Private equity investors fund American businesses which employ millions of American workers. By investing in non-public companies they typically hold their investments with the intent of realizing a return within 3 to 7 years. Shouldn’t there be some reward for committing previously taxed income for 3 to 7 years, in order to help businesses grow, and to enable employment for millions of workers, with no guarantee of a profit let alone return of the original investment? I say, yes. Obama and Buffett say, no. Where they err in their quest for “fairness” is in that 42% of the profits earned by private equity investors are already taxed at ordinary tax rates, while just 58% represents carried interest. They also fail to realize that such profits are typically reinvested back into the cash account to fund the next acquisition. You would think that at least Buffett would understand this concept, since most of his earnings have been likewise reinvested.

Hell No!

With Obama’s brand of math, one would surmise that if the government could just confiscate the $1.4 trillion in annual private savings, and use it to pay the $1.4 trillion of annual government deficits this would somehow bring about “balance”. But all it would really bring about is a permanent state of depression, mass government dependency, and even greater deficits once the government runs out of other people’s money. And considering that the best the federal government could possibly do, by confiscating additional tax revenue, is to immediately absorb it into its irresponsibly amassed $14.7 trillion in accumulated deficits, over $4 trillion of which was squandered by Obama himself, the answer to the request for more revenue is still, “Hell No”. Cut spending, stop squandering the tax dollars we’re already paying, and stop regurgitating the same old lies over and over again.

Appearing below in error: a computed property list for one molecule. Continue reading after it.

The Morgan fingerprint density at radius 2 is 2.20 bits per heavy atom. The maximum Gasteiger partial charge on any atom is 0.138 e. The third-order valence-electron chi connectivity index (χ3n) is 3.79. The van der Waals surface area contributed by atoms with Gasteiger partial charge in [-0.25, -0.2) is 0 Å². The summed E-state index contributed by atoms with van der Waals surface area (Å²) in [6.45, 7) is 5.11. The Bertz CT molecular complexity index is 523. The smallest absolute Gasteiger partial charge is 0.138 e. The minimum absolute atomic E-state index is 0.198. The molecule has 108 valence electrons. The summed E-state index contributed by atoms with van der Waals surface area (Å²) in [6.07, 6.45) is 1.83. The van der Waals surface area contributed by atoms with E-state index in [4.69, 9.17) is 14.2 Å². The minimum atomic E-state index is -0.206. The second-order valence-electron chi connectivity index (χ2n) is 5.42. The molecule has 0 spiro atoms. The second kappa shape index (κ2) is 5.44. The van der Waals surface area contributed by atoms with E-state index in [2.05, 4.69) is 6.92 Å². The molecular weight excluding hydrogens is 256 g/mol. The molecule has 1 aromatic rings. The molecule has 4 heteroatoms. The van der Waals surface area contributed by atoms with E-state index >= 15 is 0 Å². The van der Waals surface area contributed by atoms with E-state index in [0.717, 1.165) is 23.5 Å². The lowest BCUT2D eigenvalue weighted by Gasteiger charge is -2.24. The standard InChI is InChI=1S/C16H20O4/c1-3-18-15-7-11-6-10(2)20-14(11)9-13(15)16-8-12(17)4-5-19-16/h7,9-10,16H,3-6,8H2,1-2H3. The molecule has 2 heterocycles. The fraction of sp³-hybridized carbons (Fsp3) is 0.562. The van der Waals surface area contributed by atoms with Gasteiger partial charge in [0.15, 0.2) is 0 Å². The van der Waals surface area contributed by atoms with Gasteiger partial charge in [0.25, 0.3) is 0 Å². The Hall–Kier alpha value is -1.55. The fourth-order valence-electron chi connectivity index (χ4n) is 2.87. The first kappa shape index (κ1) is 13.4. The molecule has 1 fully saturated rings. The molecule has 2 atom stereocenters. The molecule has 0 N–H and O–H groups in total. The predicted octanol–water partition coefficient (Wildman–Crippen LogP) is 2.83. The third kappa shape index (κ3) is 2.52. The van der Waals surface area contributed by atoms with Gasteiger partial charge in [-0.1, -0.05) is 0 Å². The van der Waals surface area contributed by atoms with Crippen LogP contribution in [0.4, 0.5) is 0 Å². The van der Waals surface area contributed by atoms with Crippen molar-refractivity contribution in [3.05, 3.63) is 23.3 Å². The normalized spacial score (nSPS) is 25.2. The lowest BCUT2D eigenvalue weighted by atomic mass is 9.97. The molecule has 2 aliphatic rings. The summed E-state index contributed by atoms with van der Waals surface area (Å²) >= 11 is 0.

Although the federal government does employ a couple of million workers, about 59% of the money used to pay them is already confiscated from taxpayers, while the other 41% is merely borrowed from the Federal Reserve Bank and from countries like China. Every dime taken away from private investors and spent by the government is a dime taken away from private businesses and private sector workers. Once the point of no return was breached, back in 2010, there was no longer enough personal income to cover the amount of federal debt, on a per capita basis, and if this is not corrected soon, it will lead to the death of the American Dream. If there is already not enough income to pay the government’s debt, then why is Obama begging for higher taxes? When there is nothing left but government, then what? Will the government pay everyone a subsidy of say $50,000, and then proceed to levy a 100% tax on everyone in order to fund itself into infinity? Isn’t this exactly where Obama’s plan leads?